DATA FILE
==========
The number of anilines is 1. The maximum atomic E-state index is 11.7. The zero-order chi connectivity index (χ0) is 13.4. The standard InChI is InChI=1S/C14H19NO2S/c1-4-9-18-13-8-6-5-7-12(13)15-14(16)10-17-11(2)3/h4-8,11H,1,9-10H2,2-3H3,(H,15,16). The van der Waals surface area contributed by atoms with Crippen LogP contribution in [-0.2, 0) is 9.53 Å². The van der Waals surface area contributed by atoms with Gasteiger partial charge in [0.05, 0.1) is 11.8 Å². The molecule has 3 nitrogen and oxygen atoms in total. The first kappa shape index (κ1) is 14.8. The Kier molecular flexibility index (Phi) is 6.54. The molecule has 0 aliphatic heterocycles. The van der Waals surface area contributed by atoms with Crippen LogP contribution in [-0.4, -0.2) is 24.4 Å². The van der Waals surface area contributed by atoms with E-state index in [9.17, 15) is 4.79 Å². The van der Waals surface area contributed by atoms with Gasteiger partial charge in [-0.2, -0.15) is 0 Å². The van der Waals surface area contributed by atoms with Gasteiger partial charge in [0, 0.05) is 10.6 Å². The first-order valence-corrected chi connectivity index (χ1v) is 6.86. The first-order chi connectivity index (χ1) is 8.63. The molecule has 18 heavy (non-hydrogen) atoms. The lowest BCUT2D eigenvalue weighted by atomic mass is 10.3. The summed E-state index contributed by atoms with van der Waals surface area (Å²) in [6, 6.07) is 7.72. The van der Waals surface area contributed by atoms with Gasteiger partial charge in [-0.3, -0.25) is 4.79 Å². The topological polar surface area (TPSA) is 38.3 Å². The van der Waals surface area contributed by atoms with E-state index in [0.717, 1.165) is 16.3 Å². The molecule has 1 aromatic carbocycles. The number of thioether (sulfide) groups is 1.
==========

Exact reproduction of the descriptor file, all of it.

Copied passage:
The number of anilines is 1. The maximum atomic E-state index is 11.7. The zero-order chi connectivity index (χ0) is 13.4. The standard InChI is InChI=1S/C14H19NO2S/c1-4-9-18-13-8-6-5-7-12(13)15-14(16)10-17-11(2)3/h4-8,11H,1,9-10H2,2-3H3,(H,15,16). The van der Waals surface area contributed by atoms with Crippen LogP contribution in [-0.2, 0) is 9.53 Å². The van der Waals surface area contributed by atoms with Gasteiger partial charge in [0.05, 0.1) is 11.8 Å². The molecule has 3 nitrogen and oxygen atoms in total. The first kappa shape index (κ1) is 14.8. The Kier molecular flexibility index (Phi) is 6.54. The molecule has 0 aliphatic heterocycles. The van der Waals surface area contributed by atoms with Crippen LogP contribution in [-0.4, -0.2) is 24.4 Å². The van der Waals surface area contributed by atoms with E-state index in [9.17, 15) is 4.79 Å². The van der Waals surface area contributed by atoms with Gasteiger partial charge in [-0.2, -0.15) is 0 Å². The van der Waals surface area contributed by atoms with Gasteiger partial charge in [0, 0.05) is 10.6 Å². The first-order valence-corrected chi connectivity index (χ1v) is 6.86. The first-order chi connectivity index (χ1) is 8.63. The molecule has 18 heavy (non-hydrogen) atoms. The lowest BCUT2D eigenvalue weighted by atomic mass is 10.3. The summed E-state index contributed by atoms with van der Waals surface area (Å²) in [6, 6.07) is 7.72. The van der Waals surface area contributed by atoms with Gasteiger partial charge in [-0.3, -0.25) is 4.79 Å². The topological polar surface area (TPSA) is 38.3 Å². The van der Waals surface area contributed by atoms with E-state index in [0.717, 1.165) is 16.3 Å². The molecule has 1 aromatic carbocycles. The number of thioether (sulfide) groups is 1.